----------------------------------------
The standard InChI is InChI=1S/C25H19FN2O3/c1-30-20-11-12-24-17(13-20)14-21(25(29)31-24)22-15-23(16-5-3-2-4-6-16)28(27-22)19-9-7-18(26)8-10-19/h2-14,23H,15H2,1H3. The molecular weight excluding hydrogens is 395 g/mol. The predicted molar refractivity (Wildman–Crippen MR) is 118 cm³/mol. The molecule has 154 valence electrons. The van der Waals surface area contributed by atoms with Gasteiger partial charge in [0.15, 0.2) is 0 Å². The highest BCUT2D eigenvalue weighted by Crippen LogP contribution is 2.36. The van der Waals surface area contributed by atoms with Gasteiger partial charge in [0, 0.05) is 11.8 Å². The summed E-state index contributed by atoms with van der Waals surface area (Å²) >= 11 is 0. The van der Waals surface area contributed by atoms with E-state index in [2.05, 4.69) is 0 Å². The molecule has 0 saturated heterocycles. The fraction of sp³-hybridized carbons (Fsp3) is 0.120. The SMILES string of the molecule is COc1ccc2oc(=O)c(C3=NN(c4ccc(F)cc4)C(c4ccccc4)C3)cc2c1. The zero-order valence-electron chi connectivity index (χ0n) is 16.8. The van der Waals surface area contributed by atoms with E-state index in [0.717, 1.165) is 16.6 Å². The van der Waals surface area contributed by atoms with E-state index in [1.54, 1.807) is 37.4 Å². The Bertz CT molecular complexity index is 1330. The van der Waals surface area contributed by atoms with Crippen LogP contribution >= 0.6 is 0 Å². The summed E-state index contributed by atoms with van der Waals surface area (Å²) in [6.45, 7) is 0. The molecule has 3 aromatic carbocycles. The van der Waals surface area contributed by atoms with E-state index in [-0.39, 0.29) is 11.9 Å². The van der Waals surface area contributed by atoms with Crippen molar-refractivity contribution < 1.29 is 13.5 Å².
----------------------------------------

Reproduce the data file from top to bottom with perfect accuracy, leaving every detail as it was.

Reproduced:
The standard InChI is InChI=1S/C25H19FN2O3/c1-30-20-11-12-24-17(13-20)14-21(25(29)31-24)22-15-23(16-5-3-2-4-6-16)28(27-22)19-9-7-18(26)8-10-19/h2-14,23H,15H2,1H3. The molecular weight excluding hydrogens is 395 g/mol. The predicted molar refractivity (Wildman–Crippen MR) is 118 cm³/mol. The molecule has 154 valence electrons. The van der Waals surface area contributed by atoms with Gasteiger partial charge in [0.15, 0.2) is 0 Å². The highest BCUT2D eigenvalue weighted by Crippen LogP contribution is 2.36. The van der Waals surface area contributed by atoms with Gasteiger partial charge in [0, 0.05) is 11.8 Å². The summed E-state index contributed by atoms with van der Waals surface area (Å²) >= 11 is 0. The van der Waals surface area contributed by atoms with E-state index in [2.05, 4.69) is 0 Å². The molecule has 0 saturated heterocycles. The fraction of sp³-hybridized carbons (Fsp3) is 0.120. The SMILES string of the molecule is COc1ccc2oc(=O)c(C3=NN(c4ccc(F)cc4)C(c4ccccc4)C3)cc2c1. The zero-order valence-electron chi connectivity index (χ0n) is 16.8. The van der Waals surface area contributed by atoms with E-state index in [0.717, 1.165) is 16.6 Å². The van der Waals surface area contributed by atoms with E-state index in [1.54, 1.807) is 37.4 Å². The Bertz CT molecular complexity index is 1330. The van der Waals surface area contributed by atoms with Crippen LogP contribution >= 0.6 is 0 Å². The summed E-state index contributed by atoms with van der Waals surface area (Å²) in [6.45, 7) is 0. The molecule has 3 aromatic carbocycles. The van der Waals surface area contributed by atoms with E-state index in [-0.39, 0.29) is 11.9 Å². The van der Waals surface area contributed by atoms with Crippen molar-refractivity contribution < 1.29 is 13.5 Å².